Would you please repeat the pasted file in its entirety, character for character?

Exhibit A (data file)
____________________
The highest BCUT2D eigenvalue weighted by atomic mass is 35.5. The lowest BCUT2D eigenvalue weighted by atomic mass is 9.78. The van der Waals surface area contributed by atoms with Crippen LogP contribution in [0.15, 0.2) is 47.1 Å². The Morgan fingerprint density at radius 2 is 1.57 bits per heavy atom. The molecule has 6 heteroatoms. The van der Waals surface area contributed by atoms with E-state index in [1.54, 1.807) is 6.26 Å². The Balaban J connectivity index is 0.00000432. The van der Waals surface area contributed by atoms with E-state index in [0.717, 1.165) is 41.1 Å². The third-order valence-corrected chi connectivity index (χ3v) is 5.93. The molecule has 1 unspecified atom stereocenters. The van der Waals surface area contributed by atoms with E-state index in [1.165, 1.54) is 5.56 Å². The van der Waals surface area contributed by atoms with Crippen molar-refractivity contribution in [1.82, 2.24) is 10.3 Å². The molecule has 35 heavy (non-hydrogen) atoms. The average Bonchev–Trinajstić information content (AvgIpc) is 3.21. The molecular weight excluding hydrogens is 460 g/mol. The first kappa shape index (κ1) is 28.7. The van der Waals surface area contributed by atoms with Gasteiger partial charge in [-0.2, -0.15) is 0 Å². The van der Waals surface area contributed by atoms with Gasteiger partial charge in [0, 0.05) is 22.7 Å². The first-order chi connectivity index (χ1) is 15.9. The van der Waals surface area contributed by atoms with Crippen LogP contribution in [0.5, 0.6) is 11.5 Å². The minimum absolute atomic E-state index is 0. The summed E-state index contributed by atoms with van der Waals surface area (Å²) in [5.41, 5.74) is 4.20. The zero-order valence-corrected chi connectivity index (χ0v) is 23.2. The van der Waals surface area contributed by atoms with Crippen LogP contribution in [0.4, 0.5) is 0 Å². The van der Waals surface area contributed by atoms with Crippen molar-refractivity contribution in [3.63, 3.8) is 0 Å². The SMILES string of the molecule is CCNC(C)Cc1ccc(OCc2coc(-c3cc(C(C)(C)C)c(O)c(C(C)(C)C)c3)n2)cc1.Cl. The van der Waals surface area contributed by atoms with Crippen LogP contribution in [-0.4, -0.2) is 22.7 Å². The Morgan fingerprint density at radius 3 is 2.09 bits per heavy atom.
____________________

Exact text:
The highest BCUT2D eigenvalue weighted by atomic mass is 35.5. The lowest BCUT2D eigenvalue weighted by atomic mass is 9.78. The van der Waals surface area contributed by atoms with Crippen LogP contribution in [0.15, 0.2) is 47.1 Å². The Morgan fingerprint density at radius 2 is 1.57 bits per heavy atom. The molecule has 6 heteroatoms. The van der Waals surface area contributed by atoms with E-state index in [1.54, 1.807) is 6.26 Å². The Balaban J connectivity index is 0.00000432. The van der Waals surface area contributed by atoms with E-state index in [0.717, 1.165) is 41.1 Å². The third-order valence-corrected chi connectivity index (χ3v) is 5.93. The molecule has 1 unspecified atom stereocenters. The van der Waals surface area contributed by atoms with E-state index in [1.165, 1.54) is 5.56 Å². The van der Waals surface area contributed by atoms with Crippen molar-refractivity contribution in [1.82, 2.24) is 10.3 Å². The molecule has 35 heavy (non-hydrogen) atoms. The average Bonchev–Trinajstić information content (AvgIpc) is 3.21. The molecular weight excluding hydrogens is 460 g/mol. The first kappa shape index (κ1) is 28.7. The van der Waals surface area contributed by atoms with Gasteiger partial charge in [-0.2, -0.15) is 0 Å². The van der Waals surface area contributed by atoms with Gasteiger partial charge in [0, 0.05) is 22.7 Å². The first-order chi connectivity index (χ1) is 15.9. The van der Waals surface area contributed by atoms with Crippen LogP contribution in [0.5, 0.6) is 11.5 Å². The minimum absolute atomic E-state index is 0. The summed E-state index contributed by atoms with van der Waals surface area (Å²) in [5.41, 5.74) is 4.20. The zero-order valence-corrected chi connectivity index (χ0v) is 23.2. The van der Waals surface area contributed by atoms with Crippen LogP contribution in [0.4, 0.5) is 0 Å². The van der Waals surface area contributed by atoms with Crippen molar-refractivity contribution in [3.63, 3.8) is 0 Å². The SMILES string of the molecule is CCNC(C)Cc1ccc(OCc2coc(-c3cc(C(C)(C)C)c(O)c(C(C)(C)C)c3)n2)cc1.Cl. The van der Waals surface area contributed by atoms with Crippen LogP contribution in [-0.4, -0.2) is 22.7 Å². The Morgan fingerprint density at radius 3 is 2.09 bits per heavy atom.